What a Wonderful Way. . .

. . . To do Shabbat: My kosherkook husband is in the kitchen, putting together a vegetarian cholent and chicken with Zatar, while I am at the computer, blogging. (I just read on someone's blog, "A woman's place is in the kitchen, tellling her husband how she likes her steak!")

After feeling that 'missing my children' feeling the day before yesterday, I spoke, in one manner or the other, with all five of them yesterday, and I feel better. We also bought ourselves a new, teeny-tiny crockpot, into which my husband is throwing various and sundry ingredients: cut-up white and sweet potatos, onions (which he sauteed first), three kinds of beans, lentils, garlic, and after cooking on high for an hour, he will add whole oats, barley, salt and pepper.

As far as the kids go, yesterday I Instant Messaged with my soldier-daughter who was home (she now lives with her brother and sister-in-law outside of Tel-Aviv) for Shabbat. We had a nice video conversation, and I could reassure myself that she looks great and is well (Baruch Hashem).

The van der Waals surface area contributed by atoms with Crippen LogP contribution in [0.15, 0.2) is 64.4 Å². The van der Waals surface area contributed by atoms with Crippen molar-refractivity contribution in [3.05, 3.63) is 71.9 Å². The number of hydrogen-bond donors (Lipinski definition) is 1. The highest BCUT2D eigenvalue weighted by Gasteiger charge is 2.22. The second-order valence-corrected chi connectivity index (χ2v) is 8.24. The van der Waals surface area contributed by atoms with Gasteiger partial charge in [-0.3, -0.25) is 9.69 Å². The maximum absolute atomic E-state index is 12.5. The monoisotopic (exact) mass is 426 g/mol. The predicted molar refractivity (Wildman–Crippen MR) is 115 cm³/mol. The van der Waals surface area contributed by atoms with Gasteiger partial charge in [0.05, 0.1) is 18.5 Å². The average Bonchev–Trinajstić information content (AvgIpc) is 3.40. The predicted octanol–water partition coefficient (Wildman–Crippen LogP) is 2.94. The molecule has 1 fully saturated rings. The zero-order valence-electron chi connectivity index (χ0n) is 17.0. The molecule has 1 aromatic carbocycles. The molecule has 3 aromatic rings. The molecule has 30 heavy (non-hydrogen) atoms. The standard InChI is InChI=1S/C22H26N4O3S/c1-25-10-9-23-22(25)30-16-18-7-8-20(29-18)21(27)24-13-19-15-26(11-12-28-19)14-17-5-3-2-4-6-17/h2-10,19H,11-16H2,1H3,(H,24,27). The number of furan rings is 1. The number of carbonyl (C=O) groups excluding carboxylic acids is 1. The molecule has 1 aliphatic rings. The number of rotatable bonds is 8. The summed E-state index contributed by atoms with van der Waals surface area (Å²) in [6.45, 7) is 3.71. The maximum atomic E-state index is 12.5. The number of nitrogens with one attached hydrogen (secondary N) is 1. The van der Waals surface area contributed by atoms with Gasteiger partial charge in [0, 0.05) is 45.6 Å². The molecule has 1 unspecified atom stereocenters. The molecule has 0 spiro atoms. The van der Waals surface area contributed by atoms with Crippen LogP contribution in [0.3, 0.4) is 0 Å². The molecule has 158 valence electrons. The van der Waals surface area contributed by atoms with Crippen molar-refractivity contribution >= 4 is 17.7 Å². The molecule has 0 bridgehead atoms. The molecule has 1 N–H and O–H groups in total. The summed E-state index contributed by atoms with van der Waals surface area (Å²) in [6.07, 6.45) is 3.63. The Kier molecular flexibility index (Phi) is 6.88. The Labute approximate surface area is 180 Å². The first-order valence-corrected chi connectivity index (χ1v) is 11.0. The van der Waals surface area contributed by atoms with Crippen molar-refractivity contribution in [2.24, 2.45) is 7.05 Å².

My older son called just before he was going to sleep (it was about 10 p.m. Israel time). My younger son called much later, while waiting for his ride to work as a security guard--it was the next morning already--and I spoke by Instant Message to my eldest, in the States, and my middlest daughter who is in New York City for the weekend. That just about covers it. It's rare that I get in touch with all of them in one day; I'm feeling better now!

As far as Shabbat goes, the smells of onion and garlic are wafting up the stairs from the kitchen where my husband is working away. It is amazing, how the scents of certain foods are so tied in with the specialness of Shabbat.

Truth is, we are really feeling empty-nested now, because that teeny-tiny crockpot we bought looks so puny and strange (it's cute, though). We have been overcooking forever in our 4-Qt. crockpot, and nobody, but nobody likes to eat leftover cholent! So we finally broke down and bought an inexpensive small one (the key word here is 'inexpensive' because we are still gainfully UNemployed). But there is a kind of sad quality about it, because it looks, well, lonely. . . it reeks of "No Kids Left Behind (at Home.)"

Have to go--husband needs me! Shabbat Shalom.

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